By Lekhnath Yadav
Nepal is noted for its natural and cultural beauties globally. Host of people visit Nepal to study the various linguistic communities (other than the Nepali speaking one). Although we are very vocal to giving impression to the outside world that all the languages are given equal status in the language policy of the country, in reality it is in sharp contrast to the above mentioned statement.
It is true that Nepali language is the national language, (with its short comings). It creates bundles of problems to the Non-nepali speaking communities, because of such hindrances in the speech and writing of anything, the Non-Nepali speaking communities have remained under the shadow. The constitution of Nepal offers only Nepali as the medium of writing in any of the public service commission examinations. It is a gross injustice to the Non-Nepali speaking communities because of this faulty policy.
My thesis is that if Nepal has to really guarantee the rights of those other language speakers, it must cancel its current examination system by replacing English language as a medium of writing in such examinations.
The advantages of this require changes in the policy intervention. For fostering the growth of English language will ultimately pay for in terms of education, economy, and the technology of the country. ELT is inevitable for faster development of our society. This provision guarantees for the equity policy to all the language speakers. The irony is that so far our government has been only orally boosting of its equity policy, to be only closed within the pages of documents but never translated into action. The medium of Nepali language of writing in the PSC Examinations has been source of injustice to the people who practice various languages in their day to day life other than the Nepali language because they fail in presenting their ideas better than those of the Nepali speakers. Not only that their choice of words, the mechanics of writing, the structures of the sentences prove inferior and faulty. Naturally the Nepali speakers (more than 95%) get through while the other communities fall behind.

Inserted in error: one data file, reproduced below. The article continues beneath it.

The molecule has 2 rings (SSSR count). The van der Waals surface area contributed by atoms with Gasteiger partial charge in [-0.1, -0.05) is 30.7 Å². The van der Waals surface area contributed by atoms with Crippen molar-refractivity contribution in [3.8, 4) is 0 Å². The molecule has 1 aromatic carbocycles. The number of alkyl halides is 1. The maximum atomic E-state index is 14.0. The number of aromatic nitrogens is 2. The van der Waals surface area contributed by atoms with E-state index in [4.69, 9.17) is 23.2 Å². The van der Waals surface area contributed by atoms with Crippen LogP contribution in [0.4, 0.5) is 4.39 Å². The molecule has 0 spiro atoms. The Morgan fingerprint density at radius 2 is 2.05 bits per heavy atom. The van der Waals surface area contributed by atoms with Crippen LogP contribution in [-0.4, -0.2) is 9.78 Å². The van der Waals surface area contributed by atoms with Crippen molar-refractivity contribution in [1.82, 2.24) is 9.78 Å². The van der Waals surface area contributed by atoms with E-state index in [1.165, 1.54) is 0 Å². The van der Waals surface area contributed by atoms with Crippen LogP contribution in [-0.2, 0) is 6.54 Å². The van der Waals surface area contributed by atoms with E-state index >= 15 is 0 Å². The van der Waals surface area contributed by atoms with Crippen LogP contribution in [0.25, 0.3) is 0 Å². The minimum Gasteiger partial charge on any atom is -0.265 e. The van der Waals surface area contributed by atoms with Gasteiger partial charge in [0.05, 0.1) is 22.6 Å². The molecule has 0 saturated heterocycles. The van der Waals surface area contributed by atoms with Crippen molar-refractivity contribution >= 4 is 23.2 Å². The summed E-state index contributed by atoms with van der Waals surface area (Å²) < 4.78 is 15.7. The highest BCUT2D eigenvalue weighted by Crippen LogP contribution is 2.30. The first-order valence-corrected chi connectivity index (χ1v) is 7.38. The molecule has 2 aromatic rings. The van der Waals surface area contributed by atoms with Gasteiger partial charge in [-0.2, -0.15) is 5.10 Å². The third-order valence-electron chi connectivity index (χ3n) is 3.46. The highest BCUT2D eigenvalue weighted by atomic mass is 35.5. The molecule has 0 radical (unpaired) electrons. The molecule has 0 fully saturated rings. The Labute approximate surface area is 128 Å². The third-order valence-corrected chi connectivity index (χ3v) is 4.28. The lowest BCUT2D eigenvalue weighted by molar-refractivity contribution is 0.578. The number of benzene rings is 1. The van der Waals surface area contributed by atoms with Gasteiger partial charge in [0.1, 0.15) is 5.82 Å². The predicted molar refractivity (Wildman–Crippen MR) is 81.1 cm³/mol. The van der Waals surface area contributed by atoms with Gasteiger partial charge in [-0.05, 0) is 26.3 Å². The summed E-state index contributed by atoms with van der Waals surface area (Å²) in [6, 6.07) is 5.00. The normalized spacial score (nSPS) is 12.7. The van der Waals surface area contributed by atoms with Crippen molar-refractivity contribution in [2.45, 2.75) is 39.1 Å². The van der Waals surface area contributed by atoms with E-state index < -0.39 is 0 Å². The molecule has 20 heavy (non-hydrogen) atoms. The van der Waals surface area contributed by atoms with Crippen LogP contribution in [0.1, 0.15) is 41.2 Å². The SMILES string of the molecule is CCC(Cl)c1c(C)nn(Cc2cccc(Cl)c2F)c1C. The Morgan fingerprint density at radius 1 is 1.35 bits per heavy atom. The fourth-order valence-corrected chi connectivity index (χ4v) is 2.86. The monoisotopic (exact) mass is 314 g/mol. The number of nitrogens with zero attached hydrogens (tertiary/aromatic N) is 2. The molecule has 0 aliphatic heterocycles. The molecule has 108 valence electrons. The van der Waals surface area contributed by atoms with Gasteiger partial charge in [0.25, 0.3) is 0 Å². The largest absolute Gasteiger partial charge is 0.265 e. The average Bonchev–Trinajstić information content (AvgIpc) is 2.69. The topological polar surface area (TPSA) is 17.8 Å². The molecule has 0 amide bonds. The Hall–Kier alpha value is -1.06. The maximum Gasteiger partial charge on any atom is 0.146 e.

A Madhesi would write ‘Sajha’, Ojha, Nang (nail), Rhishi and many other words differently against the writing from the Nepali speakers. It is so easy for the examiners to identify whether the examinee is a Nepali speaking or other language speaker, and accordingly they evaluate the papers. Even the examiners are in almost all of the cases only Nepali speakers as their mother tongue. It is natural for them to prioritise their own groups.
The Non-Nepali speaking despite their hard labour had and competitive spirit cut a sorry figure because of the failure. The reason is only their own mother tongue. Where is then the boosted policy of equity? It is only an eye-wash so far. I would like to draw attention of all the intellectuals, the government officials, the language policy planners and the present government to concentrate on this problem of medium of writing. English language solves this entire problem because it is a foreign language to all the people whether Nepali speakers or Non-Nepali speakers. For equal footing this policy must be brought into practice. The constitution being finalised must mention such a very important issue. Only then all the travels, the other language speakers, the speaking communities such as Tharu, Rai, Limbu, Gurung, Bhojpuri, Hindi, Maithili, Magahi, get justice.
The writer is a Lecturer at Puchowk Engineering Campus